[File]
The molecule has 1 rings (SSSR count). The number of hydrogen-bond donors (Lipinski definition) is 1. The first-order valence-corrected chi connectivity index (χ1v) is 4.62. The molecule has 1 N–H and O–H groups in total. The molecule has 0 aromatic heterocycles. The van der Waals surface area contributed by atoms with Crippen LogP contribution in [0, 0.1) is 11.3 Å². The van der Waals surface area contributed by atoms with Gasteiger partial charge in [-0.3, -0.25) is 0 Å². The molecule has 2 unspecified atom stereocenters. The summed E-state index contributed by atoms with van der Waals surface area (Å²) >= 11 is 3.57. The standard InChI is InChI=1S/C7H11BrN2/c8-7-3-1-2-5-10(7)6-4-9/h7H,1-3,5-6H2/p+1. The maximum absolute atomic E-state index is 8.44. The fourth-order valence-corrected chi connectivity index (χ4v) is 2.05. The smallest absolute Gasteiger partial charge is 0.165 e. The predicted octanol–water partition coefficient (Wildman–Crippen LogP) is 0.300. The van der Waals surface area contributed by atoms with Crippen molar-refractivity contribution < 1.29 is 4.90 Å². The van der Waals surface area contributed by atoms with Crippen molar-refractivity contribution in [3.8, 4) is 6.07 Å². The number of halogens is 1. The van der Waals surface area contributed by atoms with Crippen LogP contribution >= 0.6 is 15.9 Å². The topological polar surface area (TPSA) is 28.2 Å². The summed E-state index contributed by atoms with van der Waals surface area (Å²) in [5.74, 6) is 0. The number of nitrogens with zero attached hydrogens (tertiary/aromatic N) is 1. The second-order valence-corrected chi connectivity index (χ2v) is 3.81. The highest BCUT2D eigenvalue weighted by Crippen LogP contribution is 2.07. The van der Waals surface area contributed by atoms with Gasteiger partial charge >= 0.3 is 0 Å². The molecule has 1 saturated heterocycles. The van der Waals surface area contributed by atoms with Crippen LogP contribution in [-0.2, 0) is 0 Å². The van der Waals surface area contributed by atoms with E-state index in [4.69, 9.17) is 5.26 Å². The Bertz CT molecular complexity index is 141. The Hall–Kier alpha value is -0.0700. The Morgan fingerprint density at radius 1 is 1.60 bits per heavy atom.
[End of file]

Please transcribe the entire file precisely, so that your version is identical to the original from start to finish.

The molecule has 1 rings (SSSR count). The number of hydrogen-bond donors (Lipinski definition) is 1. The first-order valence-corrected chi connectivity index (χ1v) is 4.62. The molecule has 1 N–H and O–H groups in total. The molecule has 0 aromatic heterocycles. The van der Waals surface area contributed by atoms with Crippen LogP contribution in [0, 0.1) is 11.3 Å². The van der Waals surface area contributed by atoms with Gasteiger partial charge in [-0.3, -0.25) is 0 Å². The molecule has 2 unspecified atom stereocenters. The summed E-state index contributed by atoms with van der Waals surface area (Å²) >= 11 is 3.57. The standard InChI is InChI=1S/C7H11BrN2/c8-7-3-1-2-5-10(7)6-4-9/h7H,1-3,5-6H2/p+1. The maximum absolute atomic E-state index is 8.44. The fourth-order valence-corrected chi connectivity index (χ4v) is 2.05. The smallest absolute Gasteiger partial charge is 0.165 e. The predicted octanol–water partition coefficient (Wildman–Crippen LogP) is 0.300. The van der Waals surface area contributed by atoms with Crippen molar-refractivity contribution < 1.29 is 4.90 Å². The van der Waals surface area contributed by atoms with Crippen molar-refractivity contribution in [3.8, 4) is 6.07 Å². The number of halogens is 1. The van der Waals surface area contributed by atoms with Crippen LogP contribution >= 0.6 is 15.9 Å². The topological polar surface area (TPSA) is 28.2 Å². The summed E-state index contributed by atoms with van der Waals surface area (Å²) in [5.74, 6) is 0. The number of nitrogens with zero attached hydrogens (tertiary/aromatic N) is 1. The second-order valence-corrected chi connectivity index (χ2v) is 3.81. The highest BCUT2D eigenvalue weighted by Crippen LogP contribution is 2.07. The van der Waals surface area contributed by atoms with Gasteiger partial charge >= 0.3 is 0 Å². The molecule has 1 saturated heterocycles. The van der Waals surface area contributed by atoms with Crippen LogP contribution in [-0.2, 0) is 0 Å². The van der Waals surface area contributed by atoms with E-state index in [4.69, 9.17) is 5.26 Å². The Bertz CT molecular complexity index is 141. The Hall–Kier alpha value is -0.0700. The Morgan fingerprint density at radius 1 is 1.60 bits per heavy atom.